Diabetes: When Do You Call the Doctor?
Complications and emergencies may arise as you care for a child with diabetes, and it’s important to know what needs immediate attention and what can wait for the next scheduled checkup. A good rule of thumb is to call the doctor when in doubt. Most of the time, your pediatrician or family doctor will help you, but there may be times you need to contact a specialist or call 911.
Below is a list of health conditions and complications that require medical attention.
Hyperglycemia is when blood sugar levels are too high. The diabetes health team will provide you with a target blood sugar range. If your child’s blood glucose level is persistently higher than that target, definitely call the doctor.
Hypoglycemia is the opposite of hyperglycemia—the blood sugar levels are too low. Your child can become hypoglycemic if he eats too little, takes too much insulin, or exerts more energy than he’s used to. Symptoms of hypoglycemia include dizziness, intense hunger, shaking, and sleepiness. If your child exhibits any of these symptoms, check his blood sugar; but if you do not have the supplies handy, do not hesitate to treat him without confirmation. Immediately give him a glucagon shot if he shows any signs of confusion, has a seizure, or loses consciousness. Call 911 if he does not improve with the shot.
Ketoacidosis (DKA) requires immediate medical attention. It is a severe and life-threatening condition, and should not be treated lightly. Most of the time, it is a result of illness, injury, or lack of insulin. The body uses glucose for fuel. When it can’t, it breaks down fat instead. When the body breaks down fat, it creates chemicals called ketones, which can be traced in urine and blood. If your child has ketones in her urine and symptoms such as abdominal pain, rapid breathing, drowsiness, confusion, nausea or vomiting, or loss of consciousness, seek medical help immediately!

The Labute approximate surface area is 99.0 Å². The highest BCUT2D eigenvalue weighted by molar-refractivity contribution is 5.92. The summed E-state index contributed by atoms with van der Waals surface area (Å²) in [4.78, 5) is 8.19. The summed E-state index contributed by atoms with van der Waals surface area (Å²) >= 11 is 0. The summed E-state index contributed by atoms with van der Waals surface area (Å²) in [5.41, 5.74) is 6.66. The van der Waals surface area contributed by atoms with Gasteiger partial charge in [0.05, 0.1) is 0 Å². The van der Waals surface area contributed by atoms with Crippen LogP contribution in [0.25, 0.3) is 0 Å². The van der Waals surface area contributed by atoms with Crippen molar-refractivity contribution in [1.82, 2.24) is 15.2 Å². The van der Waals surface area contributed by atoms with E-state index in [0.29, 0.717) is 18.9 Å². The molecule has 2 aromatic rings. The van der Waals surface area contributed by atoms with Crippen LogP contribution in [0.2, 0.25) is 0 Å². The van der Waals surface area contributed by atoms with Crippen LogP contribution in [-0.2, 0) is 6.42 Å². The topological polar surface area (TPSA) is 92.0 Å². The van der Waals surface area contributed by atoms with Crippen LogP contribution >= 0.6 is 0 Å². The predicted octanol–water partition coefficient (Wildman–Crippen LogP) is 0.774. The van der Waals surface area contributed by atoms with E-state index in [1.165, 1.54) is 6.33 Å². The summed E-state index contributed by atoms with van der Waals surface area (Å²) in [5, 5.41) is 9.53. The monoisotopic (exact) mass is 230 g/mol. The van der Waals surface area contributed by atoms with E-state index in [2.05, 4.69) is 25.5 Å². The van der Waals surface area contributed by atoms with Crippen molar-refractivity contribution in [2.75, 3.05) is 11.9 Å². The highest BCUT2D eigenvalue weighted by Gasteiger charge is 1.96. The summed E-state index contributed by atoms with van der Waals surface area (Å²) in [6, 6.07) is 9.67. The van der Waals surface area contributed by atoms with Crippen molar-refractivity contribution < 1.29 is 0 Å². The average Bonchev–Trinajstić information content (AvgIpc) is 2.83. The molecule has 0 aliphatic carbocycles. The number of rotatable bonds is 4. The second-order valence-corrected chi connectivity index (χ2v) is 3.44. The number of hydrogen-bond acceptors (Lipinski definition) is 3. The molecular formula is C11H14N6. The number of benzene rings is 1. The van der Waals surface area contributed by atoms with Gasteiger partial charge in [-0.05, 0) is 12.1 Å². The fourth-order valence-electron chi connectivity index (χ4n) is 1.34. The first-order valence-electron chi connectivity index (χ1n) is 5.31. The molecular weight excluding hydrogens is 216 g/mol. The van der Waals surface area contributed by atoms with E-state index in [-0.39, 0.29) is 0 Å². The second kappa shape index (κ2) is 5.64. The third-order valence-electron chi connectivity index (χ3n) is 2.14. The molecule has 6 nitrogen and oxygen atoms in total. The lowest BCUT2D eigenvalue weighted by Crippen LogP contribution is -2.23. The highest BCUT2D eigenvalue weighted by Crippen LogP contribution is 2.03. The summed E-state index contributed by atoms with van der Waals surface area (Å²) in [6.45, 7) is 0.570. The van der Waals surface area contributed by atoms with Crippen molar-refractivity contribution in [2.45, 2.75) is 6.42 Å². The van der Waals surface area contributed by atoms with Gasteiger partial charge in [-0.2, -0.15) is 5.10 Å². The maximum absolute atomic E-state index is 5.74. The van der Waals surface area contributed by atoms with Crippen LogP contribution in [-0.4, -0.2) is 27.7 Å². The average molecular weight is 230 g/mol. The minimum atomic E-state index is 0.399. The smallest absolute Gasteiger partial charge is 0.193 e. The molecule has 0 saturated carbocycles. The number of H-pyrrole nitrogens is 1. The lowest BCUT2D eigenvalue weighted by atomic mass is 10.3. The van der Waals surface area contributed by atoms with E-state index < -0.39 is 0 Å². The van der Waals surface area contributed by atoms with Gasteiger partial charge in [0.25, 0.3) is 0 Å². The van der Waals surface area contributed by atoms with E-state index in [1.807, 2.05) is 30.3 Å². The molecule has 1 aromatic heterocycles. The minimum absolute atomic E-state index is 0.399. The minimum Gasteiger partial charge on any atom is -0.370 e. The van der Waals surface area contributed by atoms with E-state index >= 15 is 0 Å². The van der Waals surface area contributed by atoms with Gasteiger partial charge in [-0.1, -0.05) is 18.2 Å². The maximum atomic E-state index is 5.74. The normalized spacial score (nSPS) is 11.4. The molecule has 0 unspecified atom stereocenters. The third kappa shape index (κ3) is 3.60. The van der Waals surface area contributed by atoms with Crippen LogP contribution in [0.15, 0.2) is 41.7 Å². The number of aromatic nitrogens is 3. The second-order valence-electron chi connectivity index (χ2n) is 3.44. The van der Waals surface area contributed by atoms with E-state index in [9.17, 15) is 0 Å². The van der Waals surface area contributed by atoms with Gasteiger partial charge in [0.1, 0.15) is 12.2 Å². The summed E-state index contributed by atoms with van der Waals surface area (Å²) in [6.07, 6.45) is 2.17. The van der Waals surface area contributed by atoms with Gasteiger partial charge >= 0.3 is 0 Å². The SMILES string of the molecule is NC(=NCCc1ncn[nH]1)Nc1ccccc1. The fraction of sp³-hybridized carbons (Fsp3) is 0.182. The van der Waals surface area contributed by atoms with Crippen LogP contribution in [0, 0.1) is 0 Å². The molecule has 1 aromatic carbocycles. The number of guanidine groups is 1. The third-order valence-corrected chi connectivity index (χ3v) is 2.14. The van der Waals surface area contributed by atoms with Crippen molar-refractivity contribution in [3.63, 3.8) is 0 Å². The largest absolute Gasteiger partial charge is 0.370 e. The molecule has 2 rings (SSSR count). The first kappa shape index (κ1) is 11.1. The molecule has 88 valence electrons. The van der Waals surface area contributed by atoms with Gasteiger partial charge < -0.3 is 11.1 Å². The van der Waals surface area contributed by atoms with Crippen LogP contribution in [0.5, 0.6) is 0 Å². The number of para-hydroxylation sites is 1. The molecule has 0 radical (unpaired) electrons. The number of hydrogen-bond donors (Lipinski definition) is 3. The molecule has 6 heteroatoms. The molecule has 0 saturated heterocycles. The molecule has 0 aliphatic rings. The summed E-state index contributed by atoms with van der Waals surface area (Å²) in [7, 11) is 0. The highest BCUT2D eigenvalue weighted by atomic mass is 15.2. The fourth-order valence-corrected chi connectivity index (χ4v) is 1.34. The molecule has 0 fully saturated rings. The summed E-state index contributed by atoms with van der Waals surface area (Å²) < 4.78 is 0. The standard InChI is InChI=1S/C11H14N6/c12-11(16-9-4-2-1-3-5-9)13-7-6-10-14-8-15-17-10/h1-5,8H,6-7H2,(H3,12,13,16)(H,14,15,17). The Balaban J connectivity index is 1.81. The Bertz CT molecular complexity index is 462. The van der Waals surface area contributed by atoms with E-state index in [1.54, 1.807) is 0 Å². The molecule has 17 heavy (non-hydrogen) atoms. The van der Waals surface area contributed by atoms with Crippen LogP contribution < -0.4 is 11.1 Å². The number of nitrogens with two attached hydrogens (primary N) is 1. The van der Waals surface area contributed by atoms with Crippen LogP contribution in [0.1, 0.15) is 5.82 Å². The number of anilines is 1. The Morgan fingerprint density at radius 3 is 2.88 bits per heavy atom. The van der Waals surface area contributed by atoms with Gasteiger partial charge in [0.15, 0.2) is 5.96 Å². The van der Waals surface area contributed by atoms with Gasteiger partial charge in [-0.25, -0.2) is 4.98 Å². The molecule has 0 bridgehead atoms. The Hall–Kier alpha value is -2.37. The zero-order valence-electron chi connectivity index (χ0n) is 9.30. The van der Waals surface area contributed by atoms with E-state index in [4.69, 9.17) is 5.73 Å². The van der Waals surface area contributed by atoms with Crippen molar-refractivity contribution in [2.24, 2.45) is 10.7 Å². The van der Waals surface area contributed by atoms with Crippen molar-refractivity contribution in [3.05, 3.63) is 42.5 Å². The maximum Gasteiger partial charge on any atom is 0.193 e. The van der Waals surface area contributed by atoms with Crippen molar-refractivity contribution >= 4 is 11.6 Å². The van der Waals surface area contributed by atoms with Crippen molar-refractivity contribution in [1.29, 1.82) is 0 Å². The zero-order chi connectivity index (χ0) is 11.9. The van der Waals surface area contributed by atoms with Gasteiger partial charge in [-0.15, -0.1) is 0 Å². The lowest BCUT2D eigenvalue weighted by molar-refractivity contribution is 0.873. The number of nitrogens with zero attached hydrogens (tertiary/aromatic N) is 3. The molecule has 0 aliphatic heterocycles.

Along with the above, it’s important to contact the doctor if:
- your child is sick, especially if the illness involves nausea and vomiting, diarrhea, loss of appetite, or fever.
- your child has been injured (more than a scrape, bump, or bruise).
- your child is prescribed a new medication (you’ll want to make sure it won’t interfere with any current medications).
- your child must undergo surgery, especially if it requires fasting and anesthesia.
- your child seems depressed.
- you suspect your child is drinking or using drugs.
- your child is not following her treatment plan.
You do not have to handle all of this on your own, and you shouldn’t try. Make sure you have a detailed management plan that you, your child, and anyone else who may have responsibility for your child can follow.